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Jobe v. National Transportation Safety Board

United States District Court, E.D. Louisiana

November 18, 2019

TONY B. JOBE
v.
NATIONAL TRANSPORTATION SAFETY BOARD

         SECTION “A” (3)

          ORDER AND REASONS

          JAY C. ZAINEY UNITED STATES DISTRICT JUDGE.

         Before the Court is a Motion for Summary Judgment (Rec. Doc. 28) filed by the Defendant National Transportation Safety Board (“NTSB”) and a Cross Motion for Summary Judgment (Rec. Doc. 48) filed by the Plaintiff Tony Jobe. These two motions, set for submission on October 16, 2019, are before the Court on the briefs without oral argument.

         I. BACKGROUND

         Jobe's complaint seeks relief under the Freedom of Information Act, 5 U.S.C. § 552 (“the FOIA”) and the Administrative Procedure Act 5 U.S.C. § 706(1) (“the APA”) and asks this Court to order the NTSB to disclose the records it withheld that relate to the fact-finding phase of its investigation of an EC130 B4 helicopter's (“the Helicopter”) crash on the Island of Molokai, Hawaii, on November 10, 2011. (Rec. Doc. 48-1, p. 6, Jobe's Memorandum in Support). The crash killed the pilot, Nathan Cline, and his four passengers. Id. Plaintiff Jobe is an attorney who represents at least one of the families of the victims to the helicopter crash. Id.

         The Helicopter was manufactured by Airbus Helicopters, SAS, a French manufacturing company. Id. Airbus Helicopters then sold the Helicopter to Nevada Helicopter Leasing, LLC, who subsequently leased it to Helicopter Consultants of Maui, d/b/a Blue Hawaiian Helicopters (“Blue Hawaiian”). Id. Blue Hawaiian is a company that conducts aerial tours of the Hawaiian Islands, including Molokai. Id. 6-7.

         During its investigation, the NTSB authorized representatives from Airbus, Blue Hawaiian, and Turbomecca (the French engine manufacturer) to participate as “parties” to its investigation. Id. at 7. As parties to the investigation, the NTSB allowed Airbus, Blue Hawaiian, and Turbomecca to inspect the crash site, take field notes, discuss possible accident scenarios with other team members, and perform other investigative activities. (Rec. Doc. 28-1, p. 5-6, The NTSB's Memorandum in Support). Further, pursuant to Annex 13, [1] the French Government designated accident investigators, reconstructionists, engineers, and scientists as parties to the NTSB's investigation. (Rec. Doc. 48-1, p. 7, Jobe's Memorandum in Support). However, the NTSB never appointed representatives for the victims of the crash nor did it allow the victims' families to participate in its investigation. Id.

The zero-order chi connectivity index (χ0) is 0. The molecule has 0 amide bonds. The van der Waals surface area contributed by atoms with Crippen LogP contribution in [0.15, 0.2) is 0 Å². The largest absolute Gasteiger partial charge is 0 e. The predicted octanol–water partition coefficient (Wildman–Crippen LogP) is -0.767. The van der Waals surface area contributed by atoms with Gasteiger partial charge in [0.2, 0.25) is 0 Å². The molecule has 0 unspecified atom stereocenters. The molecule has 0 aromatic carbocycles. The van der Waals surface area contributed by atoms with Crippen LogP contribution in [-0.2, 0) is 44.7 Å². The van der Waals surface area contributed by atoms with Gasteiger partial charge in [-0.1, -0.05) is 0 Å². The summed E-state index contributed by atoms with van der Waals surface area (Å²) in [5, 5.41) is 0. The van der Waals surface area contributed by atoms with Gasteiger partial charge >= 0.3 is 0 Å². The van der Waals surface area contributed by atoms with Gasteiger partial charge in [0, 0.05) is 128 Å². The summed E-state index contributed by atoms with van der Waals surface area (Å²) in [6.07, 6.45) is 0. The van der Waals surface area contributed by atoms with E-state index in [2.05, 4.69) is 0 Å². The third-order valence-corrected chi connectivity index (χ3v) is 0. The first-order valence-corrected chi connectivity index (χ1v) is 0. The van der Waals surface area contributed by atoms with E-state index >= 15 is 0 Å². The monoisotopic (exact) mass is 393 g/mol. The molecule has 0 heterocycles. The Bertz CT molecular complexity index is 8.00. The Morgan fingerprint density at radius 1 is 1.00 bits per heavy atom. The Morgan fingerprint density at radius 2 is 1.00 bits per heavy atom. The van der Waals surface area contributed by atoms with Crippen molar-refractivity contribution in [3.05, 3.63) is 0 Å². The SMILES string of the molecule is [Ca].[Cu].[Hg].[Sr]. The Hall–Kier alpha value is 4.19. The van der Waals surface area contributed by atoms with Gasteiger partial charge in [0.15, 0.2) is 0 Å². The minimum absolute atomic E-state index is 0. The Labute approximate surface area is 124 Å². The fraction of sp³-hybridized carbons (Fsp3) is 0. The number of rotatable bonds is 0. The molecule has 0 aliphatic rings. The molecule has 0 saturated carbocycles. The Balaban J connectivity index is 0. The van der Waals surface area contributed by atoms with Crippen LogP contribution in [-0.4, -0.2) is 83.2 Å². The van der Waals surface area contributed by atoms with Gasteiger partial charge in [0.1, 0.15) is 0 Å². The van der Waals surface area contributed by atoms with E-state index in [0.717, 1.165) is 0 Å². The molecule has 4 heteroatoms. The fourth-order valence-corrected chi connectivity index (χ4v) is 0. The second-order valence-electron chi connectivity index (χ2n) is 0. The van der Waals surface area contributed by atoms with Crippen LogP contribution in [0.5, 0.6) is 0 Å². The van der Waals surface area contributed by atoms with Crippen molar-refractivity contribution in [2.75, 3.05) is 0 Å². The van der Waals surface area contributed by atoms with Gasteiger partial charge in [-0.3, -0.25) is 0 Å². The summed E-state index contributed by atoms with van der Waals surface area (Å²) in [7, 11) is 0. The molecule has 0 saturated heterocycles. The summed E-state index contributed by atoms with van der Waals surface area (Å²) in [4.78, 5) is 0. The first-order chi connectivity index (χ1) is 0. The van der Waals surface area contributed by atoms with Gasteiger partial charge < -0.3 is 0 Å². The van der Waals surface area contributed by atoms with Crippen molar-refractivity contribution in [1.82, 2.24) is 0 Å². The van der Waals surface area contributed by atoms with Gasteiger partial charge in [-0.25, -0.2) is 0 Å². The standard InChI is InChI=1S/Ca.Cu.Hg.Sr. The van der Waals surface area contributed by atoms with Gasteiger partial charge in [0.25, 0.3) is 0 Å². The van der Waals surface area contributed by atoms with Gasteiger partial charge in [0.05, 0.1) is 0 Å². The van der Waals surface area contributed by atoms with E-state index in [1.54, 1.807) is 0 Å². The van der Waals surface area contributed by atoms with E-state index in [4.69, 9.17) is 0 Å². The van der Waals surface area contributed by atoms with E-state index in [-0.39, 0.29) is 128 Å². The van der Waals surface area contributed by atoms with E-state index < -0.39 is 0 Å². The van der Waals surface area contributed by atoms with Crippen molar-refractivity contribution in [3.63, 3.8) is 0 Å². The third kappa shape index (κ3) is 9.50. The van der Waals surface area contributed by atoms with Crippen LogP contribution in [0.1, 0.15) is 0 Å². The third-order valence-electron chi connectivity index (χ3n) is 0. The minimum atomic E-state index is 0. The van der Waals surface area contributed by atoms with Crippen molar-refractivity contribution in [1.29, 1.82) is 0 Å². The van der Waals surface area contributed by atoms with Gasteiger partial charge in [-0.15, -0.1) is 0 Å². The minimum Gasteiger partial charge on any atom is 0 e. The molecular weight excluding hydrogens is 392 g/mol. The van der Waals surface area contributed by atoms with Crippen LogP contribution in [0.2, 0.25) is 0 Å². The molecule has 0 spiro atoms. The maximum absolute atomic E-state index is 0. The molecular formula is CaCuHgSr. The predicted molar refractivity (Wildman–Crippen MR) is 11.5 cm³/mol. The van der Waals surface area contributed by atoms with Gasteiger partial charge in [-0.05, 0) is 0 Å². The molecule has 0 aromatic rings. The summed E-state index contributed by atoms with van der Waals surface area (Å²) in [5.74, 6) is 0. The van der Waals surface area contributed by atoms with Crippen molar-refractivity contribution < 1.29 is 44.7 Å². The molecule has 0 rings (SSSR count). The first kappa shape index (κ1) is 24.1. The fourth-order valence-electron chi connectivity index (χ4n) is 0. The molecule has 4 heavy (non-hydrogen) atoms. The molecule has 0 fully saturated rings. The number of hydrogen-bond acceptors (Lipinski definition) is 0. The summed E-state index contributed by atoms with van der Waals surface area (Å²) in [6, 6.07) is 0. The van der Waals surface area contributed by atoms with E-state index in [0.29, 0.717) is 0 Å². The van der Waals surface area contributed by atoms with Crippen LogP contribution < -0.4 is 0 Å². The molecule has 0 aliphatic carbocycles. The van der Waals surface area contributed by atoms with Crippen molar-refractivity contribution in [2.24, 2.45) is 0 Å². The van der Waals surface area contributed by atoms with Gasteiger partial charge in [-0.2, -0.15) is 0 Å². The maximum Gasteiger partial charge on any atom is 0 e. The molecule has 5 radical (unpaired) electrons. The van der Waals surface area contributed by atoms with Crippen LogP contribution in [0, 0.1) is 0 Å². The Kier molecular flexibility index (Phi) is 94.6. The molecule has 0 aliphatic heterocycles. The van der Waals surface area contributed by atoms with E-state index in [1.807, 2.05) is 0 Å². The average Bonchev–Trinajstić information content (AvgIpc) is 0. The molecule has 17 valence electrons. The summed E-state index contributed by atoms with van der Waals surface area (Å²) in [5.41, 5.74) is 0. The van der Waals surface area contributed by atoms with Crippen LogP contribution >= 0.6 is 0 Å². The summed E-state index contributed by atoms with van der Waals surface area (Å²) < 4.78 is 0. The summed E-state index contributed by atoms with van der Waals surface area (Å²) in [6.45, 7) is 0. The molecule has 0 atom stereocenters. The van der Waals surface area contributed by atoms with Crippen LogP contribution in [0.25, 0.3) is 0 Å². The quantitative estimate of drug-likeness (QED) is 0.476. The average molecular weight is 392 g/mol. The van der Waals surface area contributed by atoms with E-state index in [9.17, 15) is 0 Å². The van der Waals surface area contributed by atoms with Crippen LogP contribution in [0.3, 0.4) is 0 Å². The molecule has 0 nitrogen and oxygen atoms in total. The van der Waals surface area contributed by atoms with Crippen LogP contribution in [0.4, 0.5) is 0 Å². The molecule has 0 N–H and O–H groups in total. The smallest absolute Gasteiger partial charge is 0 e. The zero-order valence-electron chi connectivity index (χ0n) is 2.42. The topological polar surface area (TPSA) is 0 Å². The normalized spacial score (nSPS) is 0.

After the NTSB completed its investigation, Jobe submitted a request for information under 49 C.F.R. Part 837 seeking 24 different types of documents. (Rec. Doc. 28-5, p. 17, Jobe's 837 Release Request). After reviewing this request, the NTSB informed Jobe that his request lacked an affidavit that needed to contain: the information sought, its relevance to the proceeding, and a certification stating that the material was not available from another source. (Rec. Doc. 28-1, p. 6, The NTSB's Memorandum in Support). However, despite these deficiencies, the NTSB decided to convert Jobe's Part 837 request into a FOIA request. Id. This decision was made in part by the fact that the NTSB had coincidently received a separate FOIA request from a different entity a few days before Jobe's Part 837 request. Id. This separate request asked for “any and all records” relating to the Crash. Id. Thus, the NTSB applied the same “any and all records” scope to both the unnamed entity's request and to Jobe's request. Id. To complete these two requests, the NTSB searched through over 13, 000 pages but chose to disclose only around 4, 000 of these pages to Jobe.[2] Id. Of the 8, 000 pages withheld by the NTSB, 2, 349 of these pages were withheld pursuant to Exemption 5. Id. at 7.

         In an attempt to receive more of the documents that were withheld from him, Jobe thereafter submitted a second FOIA request in 2016 that specifically asked for eleven different categories of documents that only related to the NTSB's “on-scene” phase of its investigation. Id. at 8. These eleven categories were as follows:

1) A copy of the Attendance Roster from the Organizational Meeting of the parties to the investigation;
2) A copy of the Outline of the Issues Utilized in the Organization Meeting of the parties to the investigation;
3) A copy of the On-Scene Organizational Chart, including designation of the on-site commander during the on-scene phase of the investigation;
4) A copy of all State of Party Representatives to the NTSB forms signed by any representative, technical advisor, or agent of Airbus Helicopters, S.A.S. (the manufacturer of the crash helicopter);
5) A list of all persons given badges or other authority for access to the crash site;
6) A copy of the field notes for each work group for each day of the on-site phase of the investigation;
7) A copy of all field notes approved by the Investigator-in-Charge (“IIC”) for follow-up work to remove wreckage from the crash site;
8) A copy of all IIC authorizations to remove wreckage from Molokai between November 10, 2011 and January 1, 2012 including but not limited to November 11, 2011; November 12, 2011; November 13, 2011, November 23, 2011; November 25, 2011; and December 22, 2011;
9) A copy of Attendance Rosters for all progress meetings;
10) A copy of all of the IIC's notes for all progress meetings; and
11) A copy of all of the on-scene phase of the investigation status reports ...

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